Opening remarks by Masatsugu Asakawa, President, Asian Development Bank, at the International Economic Association World Congress 2021, 2 July 2021

Introduction

Distinguished guests, it is a great pleasure to join you today.

For over 70 years, IEA has played a vital role in bringing together experts and researchers from around the world to address important economic challenges.

Finding solutions for our developing member countries is also at the core of ADB’s mission.

We meet together at the International Economic Association World Congress 2021 during a critical moment for the global economy. This year’s theme, “Equity, Sustainability and Prosperity in a Fractured World,” is especially timely. 

I would like to express my deep appreciation for my fellow presenters, Minister Sri Mulyani and Professor Kaushik Basu, for enriching this conference with their deep insights and experiences.

I will speak to you today about the economic outlook for developing Asia and some of the critical policy areas for securing a strong and lasting recovery in the region.

I. Asia’s recent economic developments and economic outlook

Let me begin with the economic outlook.

Recent progress on vaccines has given us hope to turn the tide of the pandemic. But renewed coronavirus disease (COVID-19) outbreaks and uneven vaccination rollout across Asia show that the path to recovery will not be easy.

After a mild 0.2% contraction last year, growth in developing Asia is forecast to rebound to 7.3% this year and 5.3% next year. The growth trajectory will not be uniform, as global growth will help boost exports in some economies, while continuing containment and travel restrictions will restrain growth in others.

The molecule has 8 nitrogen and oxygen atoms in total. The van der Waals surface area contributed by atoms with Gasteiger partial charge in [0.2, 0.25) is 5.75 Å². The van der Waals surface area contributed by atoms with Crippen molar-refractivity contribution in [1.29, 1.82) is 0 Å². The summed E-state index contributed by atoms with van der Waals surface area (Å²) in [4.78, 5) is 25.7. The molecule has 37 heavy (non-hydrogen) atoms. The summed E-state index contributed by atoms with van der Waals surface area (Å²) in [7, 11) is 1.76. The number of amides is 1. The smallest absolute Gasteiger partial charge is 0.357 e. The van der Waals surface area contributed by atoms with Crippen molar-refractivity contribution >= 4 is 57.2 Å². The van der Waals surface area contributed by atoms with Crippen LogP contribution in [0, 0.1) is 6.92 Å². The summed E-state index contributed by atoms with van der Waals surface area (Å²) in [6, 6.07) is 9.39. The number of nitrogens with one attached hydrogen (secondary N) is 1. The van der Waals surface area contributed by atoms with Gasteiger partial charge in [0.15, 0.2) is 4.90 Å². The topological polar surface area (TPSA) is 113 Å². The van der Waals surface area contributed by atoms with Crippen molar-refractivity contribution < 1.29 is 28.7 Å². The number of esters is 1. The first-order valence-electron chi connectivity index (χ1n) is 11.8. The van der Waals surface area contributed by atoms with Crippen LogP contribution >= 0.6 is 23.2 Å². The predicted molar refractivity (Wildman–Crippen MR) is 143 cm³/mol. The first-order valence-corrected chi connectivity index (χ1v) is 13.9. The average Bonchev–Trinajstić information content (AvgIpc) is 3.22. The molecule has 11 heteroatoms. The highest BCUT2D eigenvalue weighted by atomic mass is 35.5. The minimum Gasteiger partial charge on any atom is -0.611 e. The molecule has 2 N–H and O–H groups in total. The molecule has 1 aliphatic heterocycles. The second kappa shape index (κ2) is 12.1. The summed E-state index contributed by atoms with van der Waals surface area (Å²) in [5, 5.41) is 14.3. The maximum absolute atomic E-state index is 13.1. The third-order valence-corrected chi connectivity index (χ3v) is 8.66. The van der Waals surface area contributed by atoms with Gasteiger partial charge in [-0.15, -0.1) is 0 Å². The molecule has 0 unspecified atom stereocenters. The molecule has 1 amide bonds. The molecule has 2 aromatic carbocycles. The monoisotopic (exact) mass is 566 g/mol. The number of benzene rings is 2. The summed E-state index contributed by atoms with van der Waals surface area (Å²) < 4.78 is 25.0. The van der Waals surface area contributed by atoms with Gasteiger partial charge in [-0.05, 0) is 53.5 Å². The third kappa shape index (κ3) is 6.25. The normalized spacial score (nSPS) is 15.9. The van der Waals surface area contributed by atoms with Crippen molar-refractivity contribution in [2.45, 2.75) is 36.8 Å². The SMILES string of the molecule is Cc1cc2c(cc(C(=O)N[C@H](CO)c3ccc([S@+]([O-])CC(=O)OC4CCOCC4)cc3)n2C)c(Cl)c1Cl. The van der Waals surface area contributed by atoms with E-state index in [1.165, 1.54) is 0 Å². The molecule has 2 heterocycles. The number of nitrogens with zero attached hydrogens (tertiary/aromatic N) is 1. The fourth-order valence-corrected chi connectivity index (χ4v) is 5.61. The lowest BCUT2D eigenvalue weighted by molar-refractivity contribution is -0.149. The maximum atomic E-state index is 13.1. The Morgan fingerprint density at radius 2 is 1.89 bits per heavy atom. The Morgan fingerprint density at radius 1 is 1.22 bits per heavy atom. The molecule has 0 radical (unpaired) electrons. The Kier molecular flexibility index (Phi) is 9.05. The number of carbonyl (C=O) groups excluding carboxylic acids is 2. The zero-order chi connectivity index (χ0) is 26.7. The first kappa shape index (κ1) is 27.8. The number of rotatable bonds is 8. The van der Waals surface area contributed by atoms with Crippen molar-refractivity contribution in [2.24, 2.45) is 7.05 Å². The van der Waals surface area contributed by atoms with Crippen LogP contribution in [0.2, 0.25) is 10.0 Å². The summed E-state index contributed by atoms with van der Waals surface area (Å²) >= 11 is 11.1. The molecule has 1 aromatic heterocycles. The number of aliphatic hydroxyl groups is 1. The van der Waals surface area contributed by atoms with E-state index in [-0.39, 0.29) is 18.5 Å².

Regional GDP will remain below the pre-pandemic trend. The slack in many economies will keep regional inflation muted.

The evolution of the COVID-19 pandemic poses the main risk to the economic outlook in the medium term, as well as the possibility of long-term scarring effects that may limit the ability to invest in an inclusive recovery.

ADB continues to provide steadfast support to our developing member countries as they confront and recover from the pandemic. Our $20 billion COVID-19 assistance package includes quick-disbursing budget support under our COVID-19 Pandemic Response Option, or CPRO. We are also helping our member countries procure and deliver safe and effective vaccines through our $9 billion Asia Pacific Vaccine Access facility, or APVAX.

II. Five priority policy areas for the region

As we look ahead, I see five areas critical to achieving a lasting and equitable recovery for the region.

First, we need to place ambitious climate actions at the center of development—committing fully to the goals of the Paris Agreement, while increasing our region’s focus on adaptation and resilience.

Second, we must address inequality—including the gender gap, which has worsened during the pandemic—by investing in health, education, and social protection.

Third, we should promote high-quality green and digital infrastructure—by rebuilding smartly, closing the digital gap, and attracting private investment.

Fourth, we need to deepen regional cooperation and integration so that our developing member countries can seize the opportunities of renewed globalization and strengthen regional health security.

And fifth, we should strengthen domestic resource mobilization, to ensure that governments have adequate resources to finance sustainable growth and to respond effectively to future crises. 

III. ADB-IEA Award

Let me end by noting that we value collaboration deeply.

In that spirit, I am pleased to announce the launch of a new ADB-IEA Award aimed at promoting innovative research on key development challenges in Asia.

The winner will receive a research grant and an invitation to present at both ADB’s Annual Meeting in 2022 and our prestigious Asia Thought Leader Series. The winner will also have the opportunity to collaborate with us to strengthen our policy support to ADB’s developing member countries.

We encourage talented researchers from universities and other institutions to apply—including young scholars, women, and citizens of developing countries. Details of the award process will be shared soon.

Let me stop here. Thank you for your attention.
 

Speaker

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